We Promise to Work for Racial Justice
(Originally posted June 4, 2020)
All murder is tragedy. The murder of citizens at the hands of civil authorities is heinous. The murder of African American citizens by white police officers demonstrates systemic institutional racism older than the nation itself. The murder of George Floyd, no less the other countless black and brown people in this country dating back to 1619, is an indictment of our whole society.
Our Co-op operates within that society, and silence and inaction on our part at this time is unacceptable. We stand in solidarity with the Black Lives Matter movement.
The Co-op is at heart a progressive organization. As such, we must strive to be better today than we were yesterday, and to be even better tomorrow. We must double down on our commitments to make the Co-op welcoming, inclusive, and equitable. And we must acknowledge that we've failed to always live up to these commitments in the past.
Everyone must feel safe, valued, and included when they set foot in our stores — staff and customers alike. If we can achieve this, our success will radiate from beyond our walls to the communities we serve.
Positioning is important — it is time to pick a side — but in itself, it's not enough. Action matters more, and there's much to be done. Our efforts to do better must become a top priority. Here are some first steps.
Doing a Better Job as a Business
Staff training and education for current staff on diversity, equity, and inclusion was begun on a limited scale last year. Plans to build on this initial training were sidetracked due to the pandemic. We will immediately begin planning for the next round of staff training on this subject, to be completed sometime this summer.
While we have seen some modest improvement in recent years in our percentage of staff who are non-white, there remains much work to do, particularly when it comes to the racial composition of the Co-op's management team. We will now explicitly state our intention to increase the racial diversity of staff and management, and we will incorporate that intention into our hiring and promotion practices.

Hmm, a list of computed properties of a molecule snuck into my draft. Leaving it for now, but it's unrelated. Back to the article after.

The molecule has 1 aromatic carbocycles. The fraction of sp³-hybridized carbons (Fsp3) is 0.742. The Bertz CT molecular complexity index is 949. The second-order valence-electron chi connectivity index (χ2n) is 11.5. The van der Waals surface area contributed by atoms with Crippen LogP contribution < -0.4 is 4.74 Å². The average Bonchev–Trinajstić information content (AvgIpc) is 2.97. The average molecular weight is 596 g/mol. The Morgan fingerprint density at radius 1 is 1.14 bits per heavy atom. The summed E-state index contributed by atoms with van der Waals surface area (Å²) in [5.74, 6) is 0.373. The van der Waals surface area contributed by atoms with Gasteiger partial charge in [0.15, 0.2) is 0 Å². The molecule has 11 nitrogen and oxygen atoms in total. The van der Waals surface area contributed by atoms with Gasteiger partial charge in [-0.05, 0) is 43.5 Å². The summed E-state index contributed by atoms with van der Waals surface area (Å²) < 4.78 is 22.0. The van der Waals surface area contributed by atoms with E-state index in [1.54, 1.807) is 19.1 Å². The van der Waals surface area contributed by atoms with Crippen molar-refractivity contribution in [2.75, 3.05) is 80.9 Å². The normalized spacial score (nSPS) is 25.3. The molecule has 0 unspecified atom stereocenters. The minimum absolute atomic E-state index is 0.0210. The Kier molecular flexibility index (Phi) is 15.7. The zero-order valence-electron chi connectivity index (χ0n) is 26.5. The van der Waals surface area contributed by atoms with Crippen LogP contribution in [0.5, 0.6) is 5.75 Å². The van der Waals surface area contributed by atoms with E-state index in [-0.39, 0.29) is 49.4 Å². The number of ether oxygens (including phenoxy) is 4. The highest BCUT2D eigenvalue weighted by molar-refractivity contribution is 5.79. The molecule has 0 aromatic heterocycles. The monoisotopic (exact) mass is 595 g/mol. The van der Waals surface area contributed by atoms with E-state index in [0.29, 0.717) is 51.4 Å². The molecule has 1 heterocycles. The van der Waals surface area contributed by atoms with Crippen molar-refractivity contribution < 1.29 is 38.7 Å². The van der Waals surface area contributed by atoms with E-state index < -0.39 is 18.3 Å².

We will re-write our vendor guidelines so that emphasis is placed on supporting local food growers and producers, as well as on woman-owned and minority-owned businesses. We will help our customers identify these vendors, and our buyers will be instructed to make this a priority when seeking out new vendors. We will begin tracking this information and report on our progress in our annual report.
Education & Advocacy
Each month, Weavers Way organizes a variety of workshops and seminars, often related to issues that are important to the Co-op, such as sustainability and nutrition. Going forward, we will make sure that our lineup of workshops and seminars includes a larger portion dedicated to understanding and combating institutional racism, the advancement of racial justice, and the important contributions of African Americans to the cooperative movement.
Please consider joining our workshop Thursday, June 18, "The Uneven Impact of COVID-19: How the Pandemic Is Impacting Our Neighborhoods and Disproportionately Taking its Toll on People of Color." This will be a virtual discussion presented by the Co-op's Racial Diversity, Equity, and Inclusion Advisory Committee on the uneven impact of COVID-19 on people of color in our neighborhoods. To sign up, click here.
We will use the Co-op's various methods of communication to educate, raise awareness, and report on issues related to institutional racism. We will dedicate space in our newspaper, the Shuttle, to articles and commentary on this subject, authored by people of color as much as possible.
We have committed that the guest speaker at our next general membership meeting (originally planned for May, but postponed due to the pandemic) will be an authority on a subject related to racial diversity, equity, and inclusion.
Every year, the Co-op supports hundreds of local non-profits, community associations, faith-based groups, and volunteer organizations with donations of food and cash. We will re-prioritize our giving to ensure that we are supporting more organizations working for social justice and the end of institutional racism.
As a first step, we have made a $1,000 donation to the Philadelphia Bail Fund, which works to secure bail for those who do not have the financial resources to secure their own freedom and strives to end cash bail. You can learn more about this organization here.
We welcome suggestions from the community on what other steps we can take; please contact Weavers Way General Manager Jon Roesser at firstname.lastname@example.org.